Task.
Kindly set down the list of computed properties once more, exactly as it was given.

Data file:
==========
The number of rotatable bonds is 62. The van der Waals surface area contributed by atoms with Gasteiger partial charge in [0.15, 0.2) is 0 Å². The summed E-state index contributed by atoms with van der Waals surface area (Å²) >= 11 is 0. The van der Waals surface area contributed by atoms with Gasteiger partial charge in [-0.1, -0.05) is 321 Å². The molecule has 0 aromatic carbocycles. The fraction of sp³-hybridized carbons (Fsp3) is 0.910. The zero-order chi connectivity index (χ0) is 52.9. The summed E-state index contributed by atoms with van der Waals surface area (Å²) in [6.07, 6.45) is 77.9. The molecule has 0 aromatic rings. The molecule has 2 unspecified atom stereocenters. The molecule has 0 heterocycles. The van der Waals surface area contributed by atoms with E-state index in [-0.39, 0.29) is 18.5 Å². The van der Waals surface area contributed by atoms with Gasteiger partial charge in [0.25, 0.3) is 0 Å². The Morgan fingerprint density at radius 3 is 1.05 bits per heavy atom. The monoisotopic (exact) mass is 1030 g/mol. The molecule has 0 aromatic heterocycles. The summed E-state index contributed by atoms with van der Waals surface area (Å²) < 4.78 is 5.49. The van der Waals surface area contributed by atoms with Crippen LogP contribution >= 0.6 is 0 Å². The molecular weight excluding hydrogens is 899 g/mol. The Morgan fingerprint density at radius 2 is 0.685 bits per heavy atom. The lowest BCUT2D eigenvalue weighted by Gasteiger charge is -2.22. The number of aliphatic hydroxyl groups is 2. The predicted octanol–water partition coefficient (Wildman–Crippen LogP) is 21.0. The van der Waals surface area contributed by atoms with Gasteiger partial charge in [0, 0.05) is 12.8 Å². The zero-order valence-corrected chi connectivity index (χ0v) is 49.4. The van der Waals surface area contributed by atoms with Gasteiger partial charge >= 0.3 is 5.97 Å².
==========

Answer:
The number of rotatable bonds is 62. The van der Waals surface area contributed by atoms with Gasteiger partial charge in [0.15, 0.2) is 0 Å². The summed E-state index contributed by atoms with van der Waals surface area (Å²) >= 11 is 0. The van der Waals surface area contributed by atoms with Gasteiger partial charge in [-0.1, -0.05) is 321 Å². The molecule has 0 aromatic carbocycles. The fraction of sp³-hybridized carbons (Fsp3) is 0.910. The zero-order chi connectivity index (χ0) is 52.9. The summed E-state index contributed by atoms with van der Waals surface area (Å²) in [6.07, 6.45) is 77.9. The molecule has 0 aromatic rings. The molecule has 2 unspecified atom stereocenters. The molecule has 0 heterocycles. The van der Waals surface area contributed by atoms with E-state index in [-0.39, 0.29) is 18.5 Å². The van der Waals surface area contributed by atoms with Gasteiger partial charge in [0.25, 0.3) is 0 Å². The Morgan fingerprint density at radius 3 is 1.05 bits per heavy atom. The monoisotopic (exact) mass is 1030 g/mol. The molecule has 0 aromatic heterocycles. The summed E-state index contributed by atoms with van der Waals surface area (Å²) < 4.78 is 5.49. The van der Waals surface area contributed by atoms with Crippen LogP contribution >= 0.6 is 0 Å². The molecular weight excluding hydrogens is 899 g/mol. The Morgan fingerprint density at radius 2 is 0.685 bits per heavy atom. The lowest BCUT2D eigenvalue weighted by Gasteiger charge is -2.22. The number of aliphatic hydroxyl groups is 2. The predicted octanol–water partition coefficient (Wildman–Crippen LogP) is 21.0. The van der Waals surface area contributed by atoms with Gasteiger partial charge in [0, 0.05) is 12.8 Å². The zero-order valence-corrected chi connectivity index (χ0v) is 49.4. The van der Waals surface area contributed by atoms with Gasteiger partial charge >= 0.3 is 5.97 Å².